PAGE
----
If you’ve been diagnosed with fibromyalgia, chances are your physician has written you a prescription to try at least one of the three drugs – Lyrica, Cymbalta or Savella – currently approved by the U.S. Food and Drug Administration to treat fibromyalgia.
And chances are you may have been disappointed when those drugs didn’t work.
Well, here’s what your doctor won’t tell you, or maybe he/she doesn’t even realize: The drugs approved to treat fibromyalgia aren’t much better than sugar pills. The results of several clinical trials support this.
In 2007, Lyrica became the first FDA-approved drug for fibro. At the time of the writing of this post, Lyrica’s website reads, “In clinical studies, many patients taking Lyrica had less fibromyalgia pain compared with patients taking a placebo (53% for Lyrica vs. 33% for placebo), so they felt better and could do more.”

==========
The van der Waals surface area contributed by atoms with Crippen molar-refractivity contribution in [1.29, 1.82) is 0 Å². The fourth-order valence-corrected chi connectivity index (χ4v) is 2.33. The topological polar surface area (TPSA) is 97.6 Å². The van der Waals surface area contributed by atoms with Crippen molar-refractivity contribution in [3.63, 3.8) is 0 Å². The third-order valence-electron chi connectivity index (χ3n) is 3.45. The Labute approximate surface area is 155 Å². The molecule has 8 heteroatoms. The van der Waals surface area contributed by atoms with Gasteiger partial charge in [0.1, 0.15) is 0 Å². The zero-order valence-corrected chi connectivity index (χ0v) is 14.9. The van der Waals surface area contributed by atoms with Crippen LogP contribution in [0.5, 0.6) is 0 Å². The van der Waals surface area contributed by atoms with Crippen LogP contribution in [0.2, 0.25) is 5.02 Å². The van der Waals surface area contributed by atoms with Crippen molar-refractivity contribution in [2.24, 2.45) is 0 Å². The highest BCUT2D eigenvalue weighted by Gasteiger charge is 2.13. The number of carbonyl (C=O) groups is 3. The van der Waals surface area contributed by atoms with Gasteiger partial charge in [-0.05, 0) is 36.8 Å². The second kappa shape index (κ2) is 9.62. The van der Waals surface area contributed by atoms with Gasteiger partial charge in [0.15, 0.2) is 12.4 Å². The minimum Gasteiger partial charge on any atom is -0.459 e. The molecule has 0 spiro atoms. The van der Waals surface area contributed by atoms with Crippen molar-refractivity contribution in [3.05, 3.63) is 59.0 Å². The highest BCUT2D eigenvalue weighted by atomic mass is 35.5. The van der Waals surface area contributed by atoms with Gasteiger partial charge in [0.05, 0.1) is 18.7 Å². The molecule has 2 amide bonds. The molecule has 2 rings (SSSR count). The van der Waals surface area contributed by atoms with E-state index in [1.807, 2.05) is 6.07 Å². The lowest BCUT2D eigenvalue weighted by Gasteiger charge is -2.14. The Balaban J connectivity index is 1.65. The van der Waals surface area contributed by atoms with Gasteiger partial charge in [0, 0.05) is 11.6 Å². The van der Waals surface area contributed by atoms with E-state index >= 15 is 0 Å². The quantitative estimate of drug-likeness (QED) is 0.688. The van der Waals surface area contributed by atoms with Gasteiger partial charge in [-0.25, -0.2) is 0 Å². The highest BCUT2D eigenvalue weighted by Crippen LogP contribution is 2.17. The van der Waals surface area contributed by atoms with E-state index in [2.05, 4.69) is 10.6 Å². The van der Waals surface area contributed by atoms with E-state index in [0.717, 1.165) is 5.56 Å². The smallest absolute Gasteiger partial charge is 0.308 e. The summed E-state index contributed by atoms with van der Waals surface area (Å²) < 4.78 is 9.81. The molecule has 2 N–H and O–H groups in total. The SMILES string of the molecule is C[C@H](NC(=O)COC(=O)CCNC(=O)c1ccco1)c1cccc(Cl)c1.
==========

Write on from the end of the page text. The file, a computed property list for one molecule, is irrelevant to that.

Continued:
But that statistic paints a somewhat distorted picture of Lyrica’s effectiveness, lumping improved patients into one group. Dig a little deeper into Pfizer’s research, and you’ll find the numbers aren’t nearly as impressive. During Pfizer’s first Lyrica trial for fibro:
- Only 20-21 percent of patients experienced at least a 50 percent reduction in pain, depending on the administered dose (dosages ranged from 300-600mg a day).
- Between 34-38 percent reported at least a 30 percent improvement in pain, depending on the dose. On the surface, this sounds ok … until you look at the number of patients who responded in the placebo (i.e. a sugar pill) group. About 27 percent of those patients reported the same 30 percent improvement in pain when taking a placebo! So, Lyrica only outperformed a sugar pill by a few percentage points.